Either as a freelance developer or a small team that already calls itself an agency you’ve probably came across projects that you think are either too big or too challenging to take on.
As with all big projects you know the key lies in chunking it down to manageable bits and pieces but you may well there are simply too many moving parts and areas where you lack the needed expertise.
Or you may simply just be interested or curious on how you could start tackling bigger Web projects and increase your bottom line.
A few years ago I was lucky enough to have been involved in the development of Observador, a digital newspaper in Portugal. At the time me and another developer from my team were part of the team that had been assembled to show WordPress was a viable CMS for this client, and we only had a few weeks to do it.
We were part of a larger team that was composed of developers from other companies, freelancers and the internal newsroom staff. I was far from guessing this experience would affect so much of my life in the coming years. The fact that the project was a significant success meant we now had access to a handful of new opportunities. We saw an increase in leads and sales and ultimately the size and complexity of what clients were now asking us to do increased as well.
We ended up landing the development of ECO.pt, another digital newspaper and working with a team of 12 to deliver an outstanding product to market, soon to receive millions of monthly page views.
We quickly realised we had shifted gears and that we would need to partner up rather than hiring and training because we didn’t have the time nor we wanted to increase our fixed costs/risk too much.
But it was no easy task. Uncertainty was huge. The client was starting from scratch, didn’t had a name, a brand, a product or anything.
We didn’t know how to estimate and price the project nor how/when we could deliver it. But it was in this environment that we faced our fear of tackling such a big project and started asking “what will happen if it goes well” rather than “what may go wrong”.
I mean a lot of things could go wrong of course, e.g. the client not paying us, we not being able to deliver something relevant to the market, biding the project too short, not delivering on-time, etc.
But the reality also meant that if we succeeded this would be another cornerstone project for us and attract even bigger projects. So we decided to go for it and not quitting whatever happened in the end. It was also with that commitment that we derived the rules and the principles of the P.R.O.C.E.S.S. System, a system that helps small teams being able to tackle larger projects without breaking the bank and going on a hiring spree and also competing with the giant software companies that normally win this type of projects.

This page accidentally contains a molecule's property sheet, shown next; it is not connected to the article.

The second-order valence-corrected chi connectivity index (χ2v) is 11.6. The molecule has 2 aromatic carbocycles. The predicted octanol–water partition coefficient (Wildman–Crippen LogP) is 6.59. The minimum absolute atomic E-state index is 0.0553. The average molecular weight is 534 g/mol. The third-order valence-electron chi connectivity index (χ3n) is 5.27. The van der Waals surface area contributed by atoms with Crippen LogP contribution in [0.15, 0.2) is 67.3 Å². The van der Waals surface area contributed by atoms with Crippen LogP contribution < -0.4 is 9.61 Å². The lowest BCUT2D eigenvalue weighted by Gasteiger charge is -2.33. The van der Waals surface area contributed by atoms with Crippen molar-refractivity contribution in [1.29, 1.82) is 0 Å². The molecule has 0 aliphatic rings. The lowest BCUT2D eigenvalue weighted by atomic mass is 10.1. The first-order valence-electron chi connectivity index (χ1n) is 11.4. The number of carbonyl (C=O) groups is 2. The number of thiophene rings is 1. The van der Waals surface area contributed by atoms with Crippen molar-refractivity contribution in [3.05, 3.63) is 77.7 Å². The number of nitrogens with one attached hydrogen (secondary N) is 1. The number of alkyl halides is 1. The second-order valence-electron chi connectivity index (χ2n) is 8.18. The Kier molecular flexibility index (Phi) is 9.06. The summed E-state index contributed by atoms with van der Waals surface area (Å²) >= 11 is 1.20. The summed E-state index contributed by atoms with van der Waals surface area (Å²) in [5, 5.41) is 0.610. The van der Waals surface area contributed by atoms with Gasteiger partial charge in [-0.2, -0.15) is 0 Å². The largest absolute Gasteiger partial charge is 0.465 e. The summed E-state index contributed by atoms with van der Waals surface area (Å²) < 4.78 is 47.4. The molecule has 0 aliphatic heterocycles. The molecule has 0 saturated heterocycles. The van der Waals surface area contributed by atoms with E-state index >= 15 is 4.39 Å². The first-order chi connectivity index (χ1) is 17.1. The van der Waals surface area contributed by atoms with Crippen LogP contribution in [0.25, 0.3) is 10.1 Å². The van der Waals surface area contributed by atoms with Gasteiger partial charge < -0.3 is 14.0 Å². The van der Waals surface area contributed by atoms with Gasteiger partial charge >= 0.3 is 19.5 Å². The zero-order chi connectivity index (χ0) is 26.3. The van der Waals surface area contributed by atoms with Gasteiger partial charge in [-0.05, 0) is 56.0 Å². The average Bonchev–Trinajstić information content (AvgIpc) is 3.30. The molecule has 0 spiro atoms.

ECO is a finance economy focused newspaper that raised 1.5M of investment from 15+ investors. When ECO first approached us they had essentially 3 goals: to impact the market with a differentiated product, to create a lasting brand in the journalism space and innovate in terms of Web and mobile.
Our response to such goals was based around Geoffrey A. Moore’s “Escape Velocity” 3 main vectors: Productivity, Neutralisation and Differentiation.
Productivity – Everything that could contribute to the newsroom day to day to run smoothly and fast.
Neutralisation – Doing what our readers already expected from us.
Differentiation – Doing what differentiates us.
So the first thing that happens on a large project is that you start to identify all the big things you (and your team) will have to work on.
For ECO these were mobile native apps, different types of articles, etc.
However when we started thinking more about it we quickly realised that there were a lot more mini-systems, decisions and bolts and pieces that had to be figured out. Instead of trying to figure everything upfront and get overwhelmed we decided to start with the team instead.
Do you know a sky fall can be made by up to 500 or more individual contractors?
Going into ECO we had the following key areas of responsibility:
Web Development, Mobile Development, Architecture, Infrastructure & Devops
Based on that we assembled a team that had multiple roles that fitted into each area. Because we follow Agile we also had a Product Owner and a Scrum Master to help steer the project and interface with the client / protect the team.
Although I was the one assembling the team I didn’t put myself as Product Owner or Scrum Master (normally the roles assumed by how is leading the project) because I knew better equipped people for these roles. It is essential to know your strengths and weaknesses and put the right people in the key positions.
Another point is in partnerships. Our PO was from a partner company. Our lead designer as well and the mobile team and Web had partner developers besides our own. That is in fact the first step that will allow you to tackle bigger projects: making alliances with partners to create a kickass team.
If you’re used to work with partner companies on projects this may not be a challenge but for most teams you will probably need to stretch out of your comfort zone. Here is some advice on finding the right partnerships:
– Look for companies/people where you already have some relationship capital;
– Understand the spirit of partnerships: more than once we had companies that wanted to partner up but weren’t willing to be transparent around who the client was, how much they were thinking in charging or asking us that we sign that we would never feature this work in our portfolio. True partnerships must entail transparency, high communication and trust and also high performance so that everybody wins.
– Don’t rely on legal documents but still make sure to document everything around the expectations and what has been agreed and by when.